Why Conservatives Should Forgive H&K After Their Backtrack but Not Bud Light

(Patrick Seeger/dpa via AP, File)

Gunmaker Heckler & Koch really stepped in it last week when it decided to piggyback off of Miller Lite’s feminist campaign by sending out a couple of woke tweets of their own.

The first tweet echoed Miller Lite’s feminist idea that using women in bikinis to sell things to men is wrong, which resulted in a lot of negative responses on Twitter. Apparently angered by the reception, the person running H&K’s Twitter decided to clap back with a long rant that only threw gasoline on the fire:

Wow- woke? Allow me to translate: objectifying women was never a good marketing strategy. In the firearms industry, that was a prominent strategy up until recently. Many industries have done that (including beer corps).

As an actual woman typing this, I’ll use more words for you to comprehend: using bunnies to sell products is trash marketing. Supporting women by not doing that is good.

It was at that point that people began calling for an H&K boycott in earnest. What struck many about the move was how foolish it was given the massive negative response to Miller Lite’s feminist ad, which was already being fueled by the boycott happening to Anheuser-Busch after Bud Light embraced transgender activist and influencer Dylan Mulvaney.

(READ: The Really Offensive Part of the Miller Lite Ad)

As an aside, it was also incredibly hypocritical, at least on the part of the woman who ran H&K’s Twitter. As it was soon discovered, her name is Angela Harrell and she herself was a bikini model.

Between the hyper-feminism and the hypocrisy, the insult from Miller Lite, and the overall disgust Americans had developed for corporate virtue signaling, people are ready to drop any corporation that dares to embrace woke culture. To be sure, various corporations are hurting due to Americans turning away from them after constant attempts to indoctrinate, intimidate, and subjugate.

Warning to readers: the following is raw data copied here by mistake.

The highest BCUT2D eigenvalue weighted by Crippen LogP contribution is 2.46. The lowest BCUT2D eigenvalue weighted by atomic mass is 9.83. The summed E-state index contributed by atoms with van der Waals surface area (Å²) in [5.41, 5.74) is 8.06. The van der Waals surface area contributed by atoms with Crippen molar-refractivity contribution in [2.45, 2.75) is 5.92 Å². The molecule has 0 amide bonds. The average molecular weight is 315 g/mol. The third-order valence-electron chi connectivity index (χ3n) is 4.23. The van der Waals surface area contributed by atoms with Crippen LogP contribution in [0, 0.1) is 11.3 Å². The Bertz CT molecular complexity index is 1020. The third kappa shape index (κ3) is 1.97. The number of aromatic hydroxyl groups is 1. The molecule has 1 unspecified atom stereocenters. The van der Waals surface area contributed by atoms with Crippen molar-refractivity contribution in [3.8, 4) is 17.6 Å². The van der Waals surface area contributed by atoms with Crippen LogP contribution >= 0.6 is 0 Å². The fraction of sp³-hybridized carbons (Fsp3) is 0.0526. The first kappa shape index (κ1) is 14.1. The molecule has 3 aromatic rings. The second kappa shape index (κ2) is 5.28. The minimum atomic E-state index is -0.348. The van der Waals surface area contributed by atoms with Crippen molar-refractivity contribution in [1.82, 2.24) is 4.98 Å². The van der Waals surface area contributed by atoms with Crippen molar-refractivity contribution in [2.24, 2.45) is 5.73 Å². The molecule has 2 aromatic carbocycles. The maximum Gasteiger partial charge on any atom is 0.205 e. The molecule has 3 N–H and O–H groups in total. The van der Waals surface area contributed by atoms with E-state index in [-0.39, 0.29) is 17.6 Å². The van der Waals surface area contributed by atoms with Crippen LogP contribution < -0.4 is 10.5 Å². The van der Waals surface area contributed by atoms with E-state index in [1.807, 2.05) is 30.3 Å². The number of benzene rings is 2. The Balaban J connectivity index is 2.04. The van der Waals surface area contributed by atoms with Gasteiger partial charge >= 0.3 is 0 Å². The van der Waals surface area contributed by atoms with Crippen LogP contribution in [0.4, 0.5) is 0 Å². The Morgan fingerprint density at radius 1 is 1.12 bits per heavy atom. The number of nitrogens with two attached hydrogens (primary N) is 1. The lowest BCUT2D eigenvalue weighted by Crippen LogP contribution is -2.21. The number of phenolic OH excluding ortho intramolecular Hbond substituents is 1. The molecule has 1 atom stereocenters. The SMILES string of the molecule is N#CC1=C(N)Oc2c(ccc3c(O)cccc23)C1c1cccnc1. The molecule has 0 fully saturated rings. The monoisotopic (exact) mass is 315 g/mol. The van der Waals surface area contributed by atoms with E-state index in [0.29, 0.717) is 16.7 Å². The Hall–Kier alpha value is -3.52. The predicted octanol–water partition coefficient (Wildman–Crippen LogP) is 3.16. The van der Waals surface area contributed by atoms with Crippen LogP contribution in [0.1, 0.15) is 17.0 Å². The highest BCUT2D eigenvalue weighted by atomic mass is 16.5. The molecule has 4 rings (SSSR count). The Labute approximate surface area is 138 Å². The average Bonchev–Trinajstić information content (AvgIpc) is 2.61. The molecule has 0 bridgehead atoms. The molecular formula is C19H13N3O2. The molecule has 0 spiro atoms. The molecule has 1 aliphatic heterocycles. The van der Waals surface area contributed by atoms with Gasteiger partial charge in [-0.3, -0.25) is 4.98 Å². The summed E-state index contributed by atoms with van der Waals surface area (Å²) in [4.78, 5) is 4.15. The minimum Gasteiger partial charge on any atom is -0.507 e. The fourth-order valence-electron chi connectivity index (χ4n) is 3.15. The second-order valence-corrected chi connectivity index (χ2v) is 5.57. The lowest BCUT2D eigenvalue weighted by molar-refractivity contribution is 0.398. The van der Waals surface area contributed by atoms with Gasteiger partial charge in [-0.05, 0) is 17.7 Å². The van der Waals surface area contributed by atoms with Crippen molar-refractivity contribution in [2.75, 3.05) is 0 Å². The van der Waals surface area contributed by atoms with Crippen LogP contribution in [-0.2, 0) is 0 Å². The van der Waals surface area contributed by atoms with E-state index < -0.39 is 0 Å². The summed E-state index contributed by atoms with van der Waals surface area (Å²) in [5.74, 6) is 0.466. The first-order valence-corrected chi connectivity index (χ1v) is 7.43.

Coming down on American men for enjoying pretty women in bikinis was coming down on them for the condition of being a man. As I wrote in an earlier article addressing this very issue, men enjoying the female form is a part of our natural programming, and the feminist idea that this is somehow wrong is just like telling a fish it’s absolutely disgusting for swimming.

(READ: Don’t Let Them Convince You Women Being Sexy to Appeal to Men Is Bad)

But then Heckler and Koch did something wise. It deleted the tweets and put up a new one. It featured a picture of a road sign that read “HK does not engage in identity politics. A policy was violated. Changes were made.”

Reactions to it were mixed. Some still didn’t think this was good enough. They wanted a full-throated apology and the head of Harrell delivered on a silver platter. Some found this good enough and are ready to shrug off the actions of one person who apparently went rogue.

I find myself in that camp and I’ll tell you why.

Reading the now-deleted tweets, they seemed to be incredibly personal. Harrell doesn’t just run the business’s Twitter, she’s the Marketing Manager for the company. If H&K is being truthful about having a policy against engaging in politics (which I can believe judging by what I can see of its past media history) Harrell took the backlash to Miller Lite’s ad personally and lashed out using the business she worked for and without running it up the ladder. If it was the original tweet, I might not see it that way, but the secondary tweet featuring the rant tells me that Harrell had a personal bone to pick with America.

I’m not sure what “changes were made” but I imagine Harrell either got a professional walloping or she was fired. Her Linkedin profile still has her as the Marketing Manager of H&K but we’ll see if that changes over the weekend.